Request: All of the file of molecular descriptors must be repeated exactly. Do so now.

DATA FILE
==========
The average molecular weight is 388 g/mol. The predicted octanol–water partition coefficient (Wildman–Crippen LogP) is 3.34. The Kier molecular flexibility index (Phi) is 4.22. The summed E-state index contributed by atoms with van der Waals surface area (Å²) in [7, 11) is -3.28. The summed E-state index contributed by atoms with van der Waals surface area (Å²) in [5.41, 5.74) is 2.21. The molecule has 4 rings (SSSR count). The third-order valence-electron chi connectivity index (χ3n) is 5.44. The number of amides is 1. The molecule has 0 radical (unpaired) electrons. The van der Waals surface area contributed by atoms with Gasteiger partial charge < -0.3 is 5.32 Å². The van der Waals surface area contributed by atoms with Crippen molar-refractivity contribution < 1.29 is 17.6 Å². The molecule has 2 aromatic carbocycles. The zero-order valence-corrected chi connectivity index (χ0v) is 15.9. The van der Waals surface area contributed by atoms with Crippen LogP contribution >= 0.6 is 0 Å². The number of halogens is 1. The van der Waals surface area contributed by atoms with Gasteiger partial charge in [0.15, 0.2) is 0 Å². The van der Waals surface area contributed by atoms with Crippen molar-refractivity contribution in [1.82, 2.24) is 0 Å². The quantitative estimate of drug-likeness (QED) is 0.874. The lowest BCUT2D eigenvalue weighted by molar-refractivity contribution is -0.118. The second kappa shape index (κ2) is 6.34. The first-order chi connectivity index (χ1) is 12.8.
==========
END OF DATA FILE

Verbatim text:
The average molecular weight is 388 g/mol. The predicted octanol–water partition coefficient (Wildman–Crippen LogP) is 3.34. The Kier molecular flexibility index (Phi) is 4.22. The summed E-state index contributed by atoms with van der Waals surface area (Å²) in [7, 11) is -3.28. The summed E-state index contributed by atoms with van der Waals surface area (Å²) in [5.41, 5.74) is 2.21. The molecule has 4 rings (SSSR count). The third-order valence-electron chi connectivity index (χ3n) is 5.44. The number of amides is 1. The molecule has 0 radical (unpaired) electrons. The van der Waals surface area contributed by atoms with Gasteiger partial charge < -0.3 is 5.32 Å². The van der Waals surface area contributed by atoms with Crippen molar-refractivity contribution < 1.29 is 17.6 Å². The molecule has 2 aromatic carbocycles. The zero-order valence-corrected chi connectivity index (χ0v) is 15.9. The van der Waals surface area contributed by atoms with Crippen LogP contribution >= 0.6 is 0 Å². The number of halogens is 1. The van der Waals surface area contributed by atoms with Gasteiger partial charge in [0.15, 0.2) is 0 Å². The van der Waals surface area contributed by atoms with Crippen molar-refractivity contribution in [1.82, 2.24) is 0 Å². The quantitative estimate of drug-likeness (QED) is 0.874. The lowest BCUT2D eigenvalue weighted by molar-refractivity contribution is -0.118. The second kappa shape index (κ2) is 6.34. The first-order chi connectivity index (χ1) is 12.8.